Published: Jun 15, 2012 11:30 PM EDT
Updated: Jun 15, 2012 11:44 PM EDT

LEE COUNTY, Fla. - We're learning more about what this new proposal means for young immigrants in southwest Florida.

"I'm trying to go to college right now but its really impossible because I'm not legal yet." A 17-year-old, who doesn't want to be identified, just graduated high school and has a goal of going to Edison State College to become a psychiatrist.

But right now because of her status that's just a dream.   "It makes me frustrated, I want a future, I want a family I want to be able to progress I dont just want to sit at home and do nothing, when, you know, I went to school, I graduated, I have all this knowledge and I can't use it," she said.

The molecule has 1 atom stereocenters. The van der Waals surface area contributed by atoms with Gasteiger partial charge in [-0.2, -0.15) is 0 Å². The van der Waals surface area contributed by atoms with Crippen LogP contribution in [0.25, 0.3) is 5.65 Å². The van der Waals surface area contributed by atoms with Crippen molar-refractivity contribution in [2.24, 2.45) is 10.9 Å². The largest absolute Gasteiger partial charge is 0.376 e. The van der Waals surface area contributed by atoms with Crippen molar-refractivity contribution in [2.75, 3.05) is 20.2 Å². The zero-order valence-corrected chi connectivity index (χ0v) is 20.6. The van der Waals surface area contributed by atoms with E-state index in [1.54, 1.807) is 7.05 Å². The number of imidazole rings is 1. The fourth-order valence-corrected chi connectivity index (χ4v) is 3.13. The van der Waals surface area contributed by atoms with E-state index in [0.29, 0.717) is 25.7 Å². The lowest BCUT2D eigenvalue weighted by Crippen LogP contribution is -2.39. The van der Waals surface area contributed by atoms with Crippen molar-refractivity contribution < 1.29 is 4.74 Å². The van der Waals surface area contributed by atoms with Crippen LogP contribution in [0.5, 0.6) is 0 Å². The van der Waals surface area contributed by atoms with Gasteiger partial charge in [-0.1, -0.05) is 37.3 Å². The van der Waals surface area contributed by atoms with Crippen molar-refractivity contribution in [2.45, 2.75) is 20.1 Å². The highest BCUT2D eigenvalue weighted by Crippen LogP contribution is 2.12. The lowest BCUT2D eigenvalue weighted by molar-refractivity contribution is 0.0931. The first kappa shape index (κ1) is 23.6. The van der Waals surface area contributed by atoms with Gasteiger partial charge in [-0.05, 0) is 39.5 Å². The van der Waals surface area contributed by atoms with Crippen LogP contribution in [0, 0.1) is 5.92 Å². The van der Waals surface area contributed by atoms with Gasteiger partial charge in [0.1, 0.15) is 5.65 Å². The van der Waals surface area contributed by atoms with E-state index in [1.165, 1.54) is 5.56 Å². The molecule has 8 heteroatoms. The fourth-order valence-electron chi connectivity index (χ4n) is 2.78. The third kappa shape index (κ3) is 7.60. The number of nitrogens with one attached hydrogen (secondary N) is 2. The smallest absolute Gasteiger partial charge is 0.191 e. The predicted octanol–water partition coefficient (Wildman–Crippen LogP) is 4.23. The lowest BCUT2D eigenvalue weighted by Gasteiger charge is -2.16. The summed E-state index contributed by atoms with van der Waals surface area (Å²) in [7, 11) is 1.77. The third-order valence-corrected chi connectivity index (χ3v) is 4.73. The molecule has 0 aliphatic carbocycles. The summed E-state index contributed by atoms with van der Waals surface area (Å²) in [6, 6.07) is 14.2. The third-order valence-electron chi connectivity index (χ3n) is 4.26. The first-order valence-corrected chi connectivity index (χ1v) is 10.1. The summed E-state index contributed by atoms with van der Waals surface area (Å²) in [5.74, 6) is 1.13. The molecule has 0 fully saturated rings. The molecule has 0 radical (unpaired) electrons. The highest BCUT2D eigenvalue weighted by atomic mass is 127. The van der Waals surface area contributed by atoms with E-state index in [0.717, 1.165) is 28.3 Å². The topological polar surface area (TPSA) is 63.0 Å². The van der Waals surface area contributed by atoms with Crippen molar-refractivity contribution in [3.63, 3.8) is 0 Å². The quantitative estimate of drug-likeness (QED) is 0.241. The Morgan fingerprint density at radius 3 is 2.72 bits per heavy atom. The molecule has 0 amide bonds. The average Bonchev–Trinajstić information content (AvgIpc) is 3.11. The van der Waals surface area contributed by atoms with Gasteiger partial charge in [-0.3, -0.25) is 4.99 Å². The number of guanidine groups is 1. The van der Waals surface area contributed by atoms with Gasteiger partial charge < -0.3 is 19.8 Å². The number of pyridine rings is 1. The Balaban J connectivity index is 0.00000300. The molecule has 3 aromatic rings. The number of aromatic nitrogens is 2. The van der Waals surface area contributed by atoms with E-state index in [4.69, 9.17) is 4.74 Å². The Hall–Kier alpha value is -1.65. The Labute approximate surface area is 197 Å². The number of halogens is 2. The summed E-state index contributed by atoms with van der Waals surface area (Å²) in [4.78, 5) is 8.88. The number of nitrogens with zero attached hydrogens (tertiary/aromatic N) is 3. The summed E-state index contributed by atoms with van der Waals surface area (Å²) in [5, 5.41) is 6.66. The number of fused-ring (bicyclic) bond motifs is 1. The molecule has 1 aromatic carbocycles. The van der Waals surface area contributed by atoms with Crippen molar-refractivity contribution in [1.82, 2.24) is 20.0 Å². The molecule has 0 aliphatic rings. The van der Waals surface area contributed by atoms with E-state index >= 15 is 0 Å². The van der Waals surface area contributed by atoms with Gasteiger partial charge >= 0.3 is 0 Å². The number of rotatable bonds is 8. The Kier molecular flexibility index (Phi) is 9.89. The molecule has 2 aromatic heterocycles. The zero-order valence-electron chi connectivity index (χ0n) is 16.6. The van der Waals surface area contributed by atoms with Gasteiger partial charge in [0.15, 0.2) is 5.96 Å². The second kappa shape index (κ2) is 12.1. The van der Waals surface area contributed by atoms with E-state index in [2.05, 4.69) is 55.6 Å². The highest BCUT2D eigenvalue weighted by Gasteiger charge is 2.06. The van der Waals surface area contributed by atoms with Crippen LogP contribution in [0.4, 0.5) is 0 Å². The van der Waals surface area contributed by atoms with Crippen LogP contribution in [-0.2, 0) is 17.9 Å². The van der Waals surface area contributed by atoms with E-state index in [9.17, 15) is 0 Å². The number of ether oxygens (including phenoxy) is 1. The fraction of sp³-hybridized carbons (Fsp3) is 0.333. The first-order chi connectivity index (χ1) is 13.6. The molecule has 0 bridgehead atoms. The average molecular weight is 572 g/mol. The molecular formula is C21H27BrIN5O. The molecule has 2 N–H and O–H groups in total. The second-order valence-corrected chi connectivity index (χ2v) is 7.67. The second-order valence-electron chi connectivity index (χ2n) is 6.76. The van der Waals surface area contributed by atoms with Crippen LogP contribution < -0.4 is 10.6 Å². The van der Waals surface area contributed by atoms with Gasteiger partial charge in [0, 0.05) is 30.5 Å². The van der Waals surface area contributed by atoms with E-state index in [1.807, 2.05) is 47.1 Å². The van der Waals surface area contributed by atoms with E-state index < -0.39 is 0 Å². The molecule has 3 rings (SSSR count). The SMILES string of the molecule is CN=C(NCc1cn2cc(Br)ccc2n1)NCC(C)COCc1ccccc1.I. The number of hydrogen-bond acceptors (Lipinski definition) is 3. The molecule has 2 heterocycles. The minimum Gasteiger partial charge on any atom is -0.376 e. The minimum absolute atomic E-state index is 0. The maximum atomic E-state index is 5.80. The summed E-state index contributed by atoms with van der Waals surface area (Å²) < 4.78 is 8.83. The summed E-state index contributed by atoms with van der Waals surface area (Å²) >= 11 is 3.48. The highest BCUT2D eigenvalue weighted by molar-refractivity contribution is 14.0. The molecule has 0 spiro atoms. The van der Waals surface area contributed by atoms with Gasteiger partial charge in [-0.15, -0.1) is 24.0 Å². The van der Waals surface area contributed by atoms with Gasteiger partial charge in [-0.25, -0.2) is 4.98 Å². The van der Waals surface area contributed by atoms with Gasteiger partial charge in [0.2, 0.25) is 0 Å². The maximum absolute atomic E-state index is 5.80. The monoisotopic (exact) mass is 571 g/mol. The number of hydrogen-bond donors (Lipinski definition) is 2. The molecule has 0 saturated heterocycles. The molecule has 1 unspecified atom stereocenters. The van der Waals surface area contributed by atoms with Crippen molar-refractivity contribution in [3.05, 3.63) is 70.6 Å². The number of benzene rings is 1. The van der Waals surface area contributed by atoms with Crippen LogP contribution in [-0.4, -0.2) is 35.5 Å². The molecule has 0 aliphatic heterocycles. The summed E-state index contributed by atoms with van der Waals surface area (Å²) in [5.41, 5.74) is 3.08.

"It's a step in the right direction, for these kids who are as American as apple pie," said Immigration Attorney Ricardo Skerrett.

Skerrett says this is not a change in any official law and it's unclear right now if this will allow able students to go to college. "You are going to have to prove that you went to school in the U.S, and it doesn't automatically mean you will be able to enroll in a university," he explained.

But this teen says if she can't make it into school right away at least a work permit will get her out into the community, and doing something with her life. 

"They feel like theres no hope, you know and the President, he keeps saying and he keeps acting but we dont see anything at least maybe now we have hope with a job we can get something done," she said. 

Skerrett warns that dishonest people will try to benefit from this new policy through immigration fraud.   He says the Obama Administration needs to establish strict guidelines to prevent fraud and prevent criminals from taking advantage of and profiting from vulnerable people.